Health

A Health Reform Whose Time Has Come

A Health Reform Whose Time Has Come

The basic idea: take all the spending and tax subsidies we now provide to private health insurance and use that money to give every American not on a government health plan a refundable tax credit. This money could be used to purchase health insurance and make deposits to Health Savings Accounts, from which people could purchase health services directly. Rep. Pete Sessions has a bill that would do just that. More

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Did the Government Make us Fat?

Did the Government Make us Fat?

Beginning around 1980, the federal government and public health agencies began demonizing meat and saturated fat as the major cause of obesity, diabetes, and cardiovascular disease in the U.S. and around the world. They promoted a low-fat diet with increased consumption of carbohydrates instead. Obesity in the US has been steadily increasing ever since.

Sadly, these top-down public health campaigns served up a perfect nutritional storm for higher levels of obesity, diabetes, high blood pressure, and cardiovascular disease. And this was done while mounting, high-quality, peer-reviewed nutritional research suggested the basis for their advice was completely wrong.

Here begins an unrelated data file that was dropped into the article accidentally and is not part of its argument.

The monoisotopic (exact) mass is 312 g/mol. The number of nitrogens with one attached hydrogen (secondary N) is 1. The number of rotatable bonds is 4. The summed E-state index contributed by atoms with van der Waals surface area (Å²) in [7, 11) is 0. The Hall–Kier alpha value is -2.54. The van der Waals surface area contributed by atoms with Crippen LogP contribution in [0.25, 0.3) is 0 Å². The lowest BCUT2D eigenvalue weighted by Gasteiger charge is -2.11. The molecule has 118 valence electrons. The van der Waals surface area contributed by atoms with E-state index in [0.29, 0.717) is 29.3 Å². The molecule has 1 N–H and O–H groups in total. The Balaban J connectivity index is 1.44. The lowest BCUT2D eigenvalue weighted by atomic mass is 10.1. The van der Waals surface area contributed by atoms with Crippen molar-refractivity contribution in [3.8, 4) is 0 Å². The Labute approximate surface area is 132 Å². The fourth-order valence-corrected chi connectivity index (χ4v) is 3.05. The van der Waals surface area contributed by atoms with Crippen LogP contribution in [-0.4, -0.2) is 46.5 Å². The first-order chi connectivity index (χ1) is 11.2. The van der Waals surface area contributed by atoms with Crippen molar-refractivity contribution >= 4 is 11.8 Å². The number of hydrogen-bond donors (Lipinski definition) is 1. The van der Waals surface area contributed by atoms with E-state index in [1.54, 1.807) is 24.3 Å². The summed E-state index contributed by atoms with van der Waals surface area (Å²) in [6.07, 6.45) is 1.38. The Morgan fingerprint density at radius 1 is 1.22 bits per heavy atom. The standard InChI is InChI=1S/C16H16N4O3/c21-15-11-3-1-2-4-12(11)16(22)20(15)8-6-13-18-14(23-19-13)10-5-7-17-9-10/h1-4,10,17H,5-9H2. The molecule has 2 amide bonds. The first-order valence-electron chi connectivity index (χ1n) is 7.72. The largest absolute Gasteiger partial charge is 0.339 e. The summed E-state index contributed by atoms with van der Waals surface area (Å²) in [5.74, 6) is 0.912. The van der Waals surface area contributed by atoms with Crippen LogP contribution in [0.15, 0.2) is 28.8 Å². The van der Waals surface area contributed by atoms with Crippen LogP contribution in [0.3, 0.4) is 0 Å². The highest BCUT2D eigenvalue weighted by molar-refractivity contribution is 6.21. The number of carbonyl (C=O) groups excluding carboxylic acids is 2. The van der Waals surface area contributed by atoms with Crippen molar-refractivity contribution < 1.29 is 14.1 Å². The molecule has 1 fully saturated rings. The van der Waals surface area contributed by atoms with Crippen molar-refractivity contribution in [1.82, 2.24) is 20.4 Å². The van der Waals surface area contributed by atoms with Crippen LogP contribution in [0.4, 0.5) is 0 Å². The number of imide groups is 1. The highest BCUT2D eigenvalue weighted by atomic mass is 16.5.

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New Partnership: Health Care News

New Partnership: Health Care News

Because of budget shortfalls, the Heartland Institute suspended publication of Health Care News in March. Fortunately, the Goodman Institute for Public Policy has agreed to partner with Heartland to ensure the newspaper’s survival going forward.

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Kotlikoff: Beating COVID-19 with Math

Kotlikoff: Beating COVID-19 with Math

A strategy for extinguishing the novel coronavirus has been outlined by Cornell University’s Operations Research Professor Peter Frazier and colleagues. They developed a group testing protocol that could release 96 percent of the U.S. population back to society within four weeks, with this percentage rising even higher thereafter. Frazier envisions initially testing 62 households at a time, and assumes, to be conservative, a very high (30 percent false negative) test rate that would require some degree of redundancy to work efficiently. All told, though, the job could be done for the entire United States with only 6 million tests per week. That’s a large number, but just three to four times the test rate we’ve already reached.

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